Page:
Create Account | Sign In: Author or Forum

Search Symptoms

Category: Family Medicine | Geriatrics | Internal Medicine | Nursing | Rheumatology | Journal

Back to Journal Articles

Patients With Worse RA Symptoms More Likely to Cut Alcohol Intake

Last Updated: March 29, 2019.

Higher disease activity, disability, comorbidity, and poor quality of life contribute to reductions in alcohol use among patients with rheumatoid arthritis, according to a study published online March 20 in Arthritis Care & Research.

FRIDAY, March 29, 2019 (HealthDay News) -- Higher disease activity, disability, comorbidity, and poor quality of life contribute to reductions in alcohol use among patients with rheumatoid arthritis (RA), according to a study published online March 20 in Arthritis Care & Research.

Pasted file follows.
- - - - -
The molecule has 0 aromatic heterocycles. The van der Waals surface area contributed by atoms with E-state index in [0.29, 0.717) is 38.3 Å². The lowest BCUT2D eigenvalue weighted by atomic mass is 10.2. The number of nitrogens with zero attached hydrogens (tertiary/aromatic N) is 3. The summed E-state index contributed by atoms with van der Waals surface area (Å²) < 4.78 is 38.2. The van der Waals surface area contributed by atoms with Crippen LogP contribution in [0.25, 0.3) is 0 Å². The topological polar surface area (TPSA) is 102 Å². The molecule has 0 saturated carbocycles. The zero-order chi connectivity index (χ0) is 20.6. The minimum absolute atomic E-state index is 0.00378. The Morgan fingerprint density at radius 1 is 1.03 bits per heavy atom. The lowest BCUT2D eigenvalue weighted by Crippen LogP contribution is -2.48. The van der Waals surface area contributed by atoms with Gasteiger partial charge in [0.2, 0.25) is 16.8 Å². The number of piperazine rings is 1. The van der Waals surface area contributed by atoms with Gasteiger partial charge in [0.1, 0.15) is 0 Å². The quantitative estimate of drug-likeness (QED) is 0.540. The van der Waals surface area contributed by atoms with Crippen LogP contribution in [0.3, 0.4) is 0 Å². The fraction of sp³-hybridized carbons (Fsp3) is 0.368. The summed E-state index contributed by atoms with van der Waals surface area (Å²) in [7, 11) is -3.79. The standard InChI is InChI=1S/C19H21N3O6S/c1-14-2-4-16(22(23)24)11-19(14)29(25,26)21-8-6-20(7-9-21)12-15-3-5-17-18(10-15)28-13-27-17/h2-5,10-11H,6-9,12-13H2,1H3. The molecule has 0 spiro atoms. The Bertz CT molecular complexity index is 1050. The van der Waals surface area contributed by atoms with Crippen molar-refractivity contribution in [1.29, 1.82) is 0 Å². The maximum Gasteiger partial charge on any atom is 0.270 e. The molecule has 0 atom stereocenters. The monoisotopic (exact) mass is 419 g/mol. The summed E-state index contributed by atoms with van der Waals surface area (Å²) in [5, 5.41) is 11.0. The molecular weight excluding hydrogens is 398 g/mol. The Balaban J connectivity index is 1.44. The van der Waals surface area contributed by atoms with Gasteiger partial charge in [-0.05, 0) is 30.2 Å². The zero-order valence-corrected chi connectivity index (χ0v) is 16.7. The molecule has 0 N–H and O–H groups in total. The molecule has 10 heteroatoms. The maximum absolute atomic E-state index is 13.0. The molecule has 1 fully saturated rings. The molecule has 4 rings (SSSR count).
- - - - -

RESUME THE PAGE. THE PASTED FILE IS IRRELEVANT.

Joshua F. Baker, M.D., from the Philadelphia VA Medical Center, and colleagues used data from 16,762 participants in Forward, the National Databank for Rheumatic Diseases, to identify predictors of changes in alcohol use and evaluate independent associations between alcohol use and RA activity and mortality.

The researchers found that discontinuation and initiation of alcohol were common among drinkers and abstainers (8.2 and 8.4 percent of observations, respectively). There was greater discontinuation and less initiation among participants with greater disease activity, older age, female sex, nonwhite race, obesity, greater comorbidity, low quality of life, low educational level, low income, and work disability. In traditional models, alcohol users had lower Patient Activity Scale-II scores and a lower mortality, but these associations were not seen in marginal structural models.

"Active use and changes in use were not associated with disease activity or mortality when adjusting for confounding, suggesting no clear benefit of alcohol consumption in RA," the authors write.

Abstract/Full Text (subscription or payment may be required)


Previous: Therapeutic Ball Pits Found to Harbor Pathogenic Germs Next: High Prenatal Omega-6:Omega-3 Ratio Linked to ADHD at Age 7

Reader comments on this article are listed below. Review our comments policy.


Submit your opinion: